Wednesday, October 26, 2022

Review of "The Calorie Myth: How to Eat More, Exercise Less, Lose Weight and Live Better," by Jonathan Bailor

 Review of

 The Calorie Myth: How to Eat More, Exercise Less, Lose Weight and Live Better, by Jonathan Bailor ISBN 9780062267344

Five out of five stars

 Based on simple premise, not all calories are alike

  I am fundamentally extremely skeptical of books where there is the claim that it contains the knowledge that people need to lose weight. Specifically when those claims are made in a sentence that also contains phrases about simultaneously eating more and exercising less. As a fan of bookstores, I have seen many diet and exercise books rise to the level of a bestseller only to become little more than a trivia question a few years later. If there was a reasonably simple solution to the problem of weight loss that could be encapsulated in a book and diet, it would have been found and the creator would be basking in the glow from billions of dollars.

 I was impressed when Bailor opens with the simple statement that all calories are not the same, the claim to the contrary has always puzzled me. I was a biology and chemistry major in college and when we were studying metabolic pathways in biochemistry we learned that the energy available from proteins, fats and carbohydrates is different. Since it is well known, and has been for some time, that the energy levels it takes to extract energy from fats, carbohydrates and fats is different, statements claiming that a calorie of each is equivalent were knowingly erroneous. Furthermore, the end results of the processing are different and essential resources for the human body.

 The second major and also well-known premise that Bailor states is that different people metabolize food at different rates and in different ways. It is obvious to anyone that has known two people of the same gender where one seems to eat a lot, has never been on a diet, yet stays slim and trim. However, the other person is always dieting, counting calories and eating reduced portions, yet is never able to make anything other than trivial reductions in their status of being overweight. If they do succeed in a dramatic weight reduction, they never seem able to keep it off and actually end up gaining it back plus a little more. Like many others I have been reminded of this at holiday family gatherings.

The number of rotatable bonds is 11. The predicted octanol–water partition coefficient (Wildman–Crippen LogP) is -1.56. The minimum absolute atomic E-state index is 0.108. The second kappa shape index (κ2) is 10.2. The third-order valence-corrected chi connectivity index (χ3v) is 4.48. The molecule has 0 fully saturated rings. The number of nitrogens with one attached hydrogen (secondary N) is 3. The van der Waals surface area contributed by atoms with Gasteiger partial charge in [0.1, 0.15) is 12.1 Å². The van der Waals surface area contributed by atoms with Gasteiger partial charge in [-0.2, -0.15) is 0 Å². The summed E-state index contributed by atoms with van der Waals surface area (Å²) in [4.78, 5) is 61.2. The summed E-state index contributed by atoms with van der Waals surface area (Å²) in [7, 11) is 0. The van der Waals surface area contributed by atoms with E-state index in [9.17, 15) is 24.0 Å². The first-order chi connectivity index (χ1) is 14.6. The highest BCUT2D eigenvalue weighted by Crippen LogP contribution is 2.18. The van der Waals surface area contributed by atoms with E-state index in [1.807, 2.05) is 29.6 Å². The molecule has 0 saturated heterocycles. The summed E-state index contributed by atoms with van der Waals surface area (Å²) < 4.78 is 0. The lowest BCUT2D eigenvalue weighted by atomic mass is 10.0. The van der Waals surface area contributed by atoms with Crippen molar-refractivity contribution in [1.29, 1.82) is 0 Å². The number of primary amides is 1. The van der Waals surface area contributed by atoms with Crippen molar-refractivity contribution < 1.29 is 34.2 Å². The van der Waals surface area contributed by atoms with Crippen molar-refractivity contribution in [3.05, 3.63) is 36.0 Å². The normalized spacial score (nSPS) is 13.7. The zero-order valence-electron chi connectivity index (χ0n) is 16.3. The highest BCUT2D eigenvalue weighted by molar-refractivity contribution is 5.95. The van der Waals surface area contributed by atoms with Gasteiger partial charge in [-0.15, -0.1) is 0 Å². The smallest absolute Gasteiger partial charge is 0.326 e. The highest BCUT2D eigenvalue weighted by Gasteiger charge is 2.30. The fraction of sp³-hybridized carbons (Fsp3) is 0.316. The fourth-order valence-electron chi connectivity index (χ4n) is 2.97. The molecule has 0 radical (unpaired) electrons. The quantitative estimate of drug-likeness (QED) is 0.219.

Using these two facts as the moorings, Bailor describes the subsequent premise that different people have different metabolic settings and that must be changed if there is to be a permanent alteration of an overweight condition. Once again, the solution is one that should not be news to anyone, eat fruits and vegetables, primarily raw vegetables, instead of carbohydrates. I can remember being admonished by the teachers in elementary school to eat the vegetables in our school lunches and seeing posters on the walls explaining the value of eating fruits and vegetables.

 The most impressive aspect of the book is Bailor’s debunking of the position that fats are the most unhealthy food type to consume. For reasons that are unjustified, the consumption of fats was declared taboo years ago yet there has been growing scientific evidence that reasonable consumption of fats is healthy and necessary. The absorption of many essential nutrients is aided by the presence of fats in the intestines.

 Even though most of what Bailor puts forward regarding a healthy lifestyle is not new, he presents it in a concise and effective manner that can be understood by anyone. He also backs it up with pages of scientific references. In my opinion, no area generates more self-serving nonsense than how to eat and exercise to lose weight and maintain that loss. Unlike so many diet books that are irrelevant and unknown a year after they peak, Bailor has written a book that will remain relevant for a long time, for his advice will work for nearly everyone and is based on science.

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